Great crested newts – a new approach

Great crested newtA pilot project is currently underway in Woking that may herald major changes to the way great crested newt conservation is undertaken in the UK, minimising cost and disruption to development sites under the present restrictive system whenever newts are present in the area.

The trial, being undertaken jointly by Natural England and Woking Borough Council, aims to identify to size, location and connectivity of newt populations in the area by testing for trace newt DNA in pondwater. This new survey technique will be used to produce a local conservation plan for the newts, linking up and protecting the most important populations, specify where new habitat should be created to ensure a healthy overall population, and identify areas where development will have least impact. The Council will then put the new habitats in place so that when development results in habitat loss, habitat gains will already be in place to compensate.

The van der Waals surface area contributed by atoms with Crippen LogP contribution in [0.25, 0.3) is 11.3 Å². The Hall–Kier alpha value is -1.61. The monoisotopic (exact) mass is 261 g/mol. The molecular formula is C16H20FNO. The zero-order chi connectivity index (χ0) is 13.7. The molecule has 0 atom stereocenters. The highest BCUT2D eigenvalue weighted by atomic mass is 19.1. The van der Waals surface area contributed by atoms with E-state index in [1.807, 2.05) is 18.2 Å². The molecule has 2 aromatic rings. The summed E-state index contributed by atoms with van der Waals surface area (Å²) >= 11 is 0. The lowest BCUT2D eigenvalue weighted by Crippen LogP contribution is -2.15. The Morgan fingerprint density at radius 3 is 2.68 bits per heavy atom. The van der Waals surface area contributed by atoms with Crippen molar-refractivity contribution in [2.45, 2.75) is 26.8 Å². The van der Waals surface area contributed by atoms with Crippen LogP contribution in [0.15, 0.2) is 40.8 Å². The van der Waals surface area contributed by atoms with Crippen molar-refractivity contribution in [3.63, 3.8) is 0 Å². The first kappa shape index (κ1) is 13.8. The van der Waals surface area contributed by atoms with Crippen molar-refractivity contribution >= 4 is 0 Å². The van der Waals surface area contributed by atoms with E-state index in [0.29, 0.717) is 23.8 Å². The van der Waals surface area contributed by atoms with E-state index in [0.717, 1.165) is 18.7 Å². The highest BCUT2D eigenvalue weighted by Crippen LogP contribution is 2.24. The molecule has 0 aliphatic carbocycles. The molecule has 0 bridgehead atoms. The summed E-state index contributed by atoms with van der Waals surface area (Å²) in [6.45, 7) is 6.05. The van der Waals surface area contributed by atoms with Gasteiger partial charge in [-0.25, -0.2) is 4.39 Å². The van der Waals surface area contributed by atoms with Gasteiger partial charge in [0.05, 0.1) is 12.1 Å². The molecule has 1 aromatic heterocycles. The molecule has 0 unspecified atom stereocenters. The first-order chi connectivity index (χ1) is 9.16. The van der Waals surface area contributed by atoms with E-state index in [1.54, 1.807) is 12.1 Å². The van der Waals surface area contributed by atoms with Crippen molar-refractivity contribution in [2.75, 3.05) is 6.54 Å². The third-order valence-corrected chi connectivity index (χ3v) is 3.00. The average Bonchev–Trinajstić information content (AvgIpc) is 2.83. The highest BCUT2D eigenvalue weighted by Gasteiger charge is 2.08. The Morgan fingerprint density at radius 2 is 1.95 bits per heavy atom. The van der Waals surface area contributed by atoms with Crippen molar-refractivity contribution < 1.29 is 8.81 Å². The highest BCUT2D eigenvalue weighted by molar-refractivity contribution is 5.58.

Speaking of the new proposals, Andrew Sells, Chairman of Natural England, said:

“This innovative pilot in Woking is an exciting opportunity that I hope will bring significant benefits for conservation. The current licensing system for European Protected Species in England is quite a rigid way of protecting great crested newts, placing the emphasis on individual newts, rather than the species as a whole. By making the system more flexible and strategic, it will enable us to establish habitat for great crested newts, where their populations will most benefit from being in a wide network of habitat, rather than being squeezed in around development. Alongside creating strongholds for great crested newt, this ground-breaking approach will streamline the delivery of much-needed development and lift constraints on the layout and design of development land.”

…. Go to the original CIEEM article


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